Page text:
The California law that requires motorcycle drivers to wear helmets saved the state and its taxpayers a significant amount of money during its first two years, primarily by reducing the number of head injuries associated with motorcycle accidents, a new University of California San Francisco study has found.
The study, published in the September 15 edition of The Journal of Trauma: Injury, Infection and Critical Care, shows that total medical costs for motorcycle accident-related injuries were $35 million less in 1993 than 1991, a reduction of 35 percent. The total medical cost for motorcycle crash injuries dropped from about $98 million in 1991 to about $63 million in 1992 and 1993, the first two years of the helmet law.
Total medical costs included hospitalizations, emergency department care, outpatient care, rehabilitation and follow-up care. Though the law, which went into effect on Jan. 1, 1992, has successfully reduced the number of serious head injuries and deaths caused by motorcycle accidents, there is still opposition, primarily from motorcyclists who want to choose whether to wear helmets.
However, the UCSF study "which marks the first time researchers have taken a statewide look at the law's economic impact" shows the law clearly makes economic sense, researchers said.
"The helmet law has definitely saved the state quite a bit of money," said Wendy Max, PhD, UCSF professor of medical economics, associate director of UCSF's Institute for Health and Aging and the study's principal investigator. "For economic reasons, the helmet law is a success."
Costs decreased for all parties that pay for injury-related costs, including the state and private insurance companies, the study found. There were significant savings for California taxpayers, who have carried much of the economic burden for motorcycle crashes as fewer than half of hospitalized motorcyclists have private insurance.
The study also showed that 73 percent of the reduced hospital costs were due to the fact that fewer patients hurt in motorcycle accidents had serious head injuries.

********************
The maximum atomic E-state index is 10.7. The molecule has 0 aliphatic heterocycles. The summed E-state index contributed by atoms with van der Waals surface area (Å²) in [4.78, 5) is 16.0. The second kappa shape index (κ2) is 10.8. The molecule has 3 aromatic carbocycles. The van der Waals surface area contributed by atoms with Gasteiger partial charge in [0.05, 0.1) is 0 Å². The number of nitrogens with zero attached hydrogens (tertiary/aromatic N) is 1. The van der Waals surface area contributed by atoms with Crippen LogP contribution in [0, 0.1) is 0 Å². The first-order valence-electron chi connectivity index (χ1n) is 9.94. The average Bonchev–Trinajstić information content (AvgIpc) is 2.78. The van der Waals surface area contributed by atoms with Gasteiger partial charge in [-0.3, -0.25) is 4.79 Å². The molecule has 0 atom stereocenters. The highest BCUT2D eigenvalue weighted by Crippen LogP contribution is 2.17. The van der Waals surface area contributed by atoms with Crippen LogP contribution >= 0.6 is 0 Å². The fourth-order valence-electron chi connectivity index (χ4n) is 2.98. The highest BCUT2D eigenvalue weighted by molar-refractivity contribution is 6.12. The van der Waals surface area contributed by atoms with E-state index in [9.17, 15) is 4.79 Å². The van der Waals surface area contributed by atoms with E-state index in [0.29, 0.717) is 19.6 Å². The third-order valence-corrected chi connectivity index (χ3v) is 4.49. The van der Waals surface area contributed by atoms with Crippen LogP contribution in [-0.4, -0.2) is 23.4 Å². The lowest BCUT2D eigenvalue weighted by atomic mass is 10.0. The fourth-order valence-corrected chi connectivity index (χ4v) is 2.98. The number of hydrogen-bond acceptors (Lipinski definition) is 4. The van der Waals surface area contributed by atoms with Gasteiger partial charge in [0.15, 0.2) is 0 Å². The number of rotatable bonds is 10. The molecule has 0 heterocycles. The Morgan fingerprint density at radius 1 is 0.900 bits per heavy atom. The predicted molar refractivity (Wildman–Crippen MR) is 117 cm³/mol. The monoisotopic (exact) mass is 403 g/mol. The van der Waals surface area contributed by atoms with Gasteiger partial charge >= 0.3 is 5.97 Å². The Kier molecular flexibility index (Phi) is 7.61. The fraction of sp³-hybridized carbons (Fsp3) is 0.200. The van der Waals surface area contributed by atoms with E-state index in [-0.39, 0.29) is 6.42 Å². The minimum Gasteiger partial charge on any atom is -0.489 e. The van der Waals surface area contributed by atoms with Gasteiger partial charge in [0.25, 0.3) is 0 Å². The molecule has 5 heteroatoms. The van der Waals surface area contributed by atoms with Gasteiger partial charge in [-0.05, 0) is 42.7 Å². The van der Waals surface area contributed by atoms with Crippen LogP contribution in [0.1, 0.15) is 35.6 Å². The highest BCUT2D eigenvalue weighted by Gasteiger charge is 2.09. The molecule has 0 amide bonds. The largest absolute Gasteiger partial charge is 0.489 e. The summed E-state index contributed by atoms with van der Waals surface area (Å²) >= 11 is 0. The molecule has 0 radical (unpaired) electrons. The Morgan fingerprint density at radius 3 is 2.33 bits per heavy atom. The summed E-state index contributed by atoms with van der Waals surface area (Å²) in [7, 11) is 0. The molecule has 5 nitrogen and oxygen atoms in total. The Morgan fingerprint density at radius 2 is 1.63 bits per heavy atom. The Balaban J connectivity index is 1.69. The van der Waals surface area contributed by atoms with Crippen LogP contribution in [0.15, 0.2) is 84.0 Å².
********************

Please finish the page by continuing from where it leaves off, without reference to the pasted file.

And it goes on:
The number of motorcyclists who were hospitalized with injuries in California dropped from 4,696 in 1991 to 3,410 in 1992 and to 3,057 in 1993. The rate of motorcycle crash hospitalizations was 25 percent less in 1993 than in 1991. The rate fell from 735 hospitalizations per 100,000 registered motorcycles in 1991 to 548 per 100,000 in 1993.
The rate of motorcyclists hospitalized for head injures dropped even more, from 230 per 100,000 registrations in 1991 to 119 per 100,000 registrations in 1993, a 48 percent decrease.
In turn, the average length of hospitalization, as well as hospitalization costs, also dropped, since head injury patients tend to be hospitalized longer than patients with less serious injuries.
Motorcycle crash victims stayed an average of 7.9 days in the hospital in 1991, versus 6.6 days in 1993. Total hospitalization costs for motorcycle injuries in California fell from $79.5 million in 1991 to $50.9 million in 1992 and $51.4 million in 1993.
In 1991, 512 people were killed and 16,910 people were injured in California motorcycle crashes. By 1993, the number of people killed in such accidents had dropped to 303 people, a 33 percent decrease, and 11,043, or 26 percent fewer, people were injured.
While the helmet law cannot be solely credited with the reduction in injuries and deaths, as programs such as heightened driver's education could also play a role, the researchers found that the helmet law probably contributed to about 60 percent of the reduction in injuries, Max said.
The study was funded by a grant from the California Office of Traffic and Safety and the National Highway Traffic Safety Administration.
Co-researchers include Brad Stark, BA, UCSF research associate, and Sharon Root, RN, a clinical nurse in San Diego.
The above post is reprinted from materials provided by University Of California, San Francisco. Note: Content may be edited for style and length.
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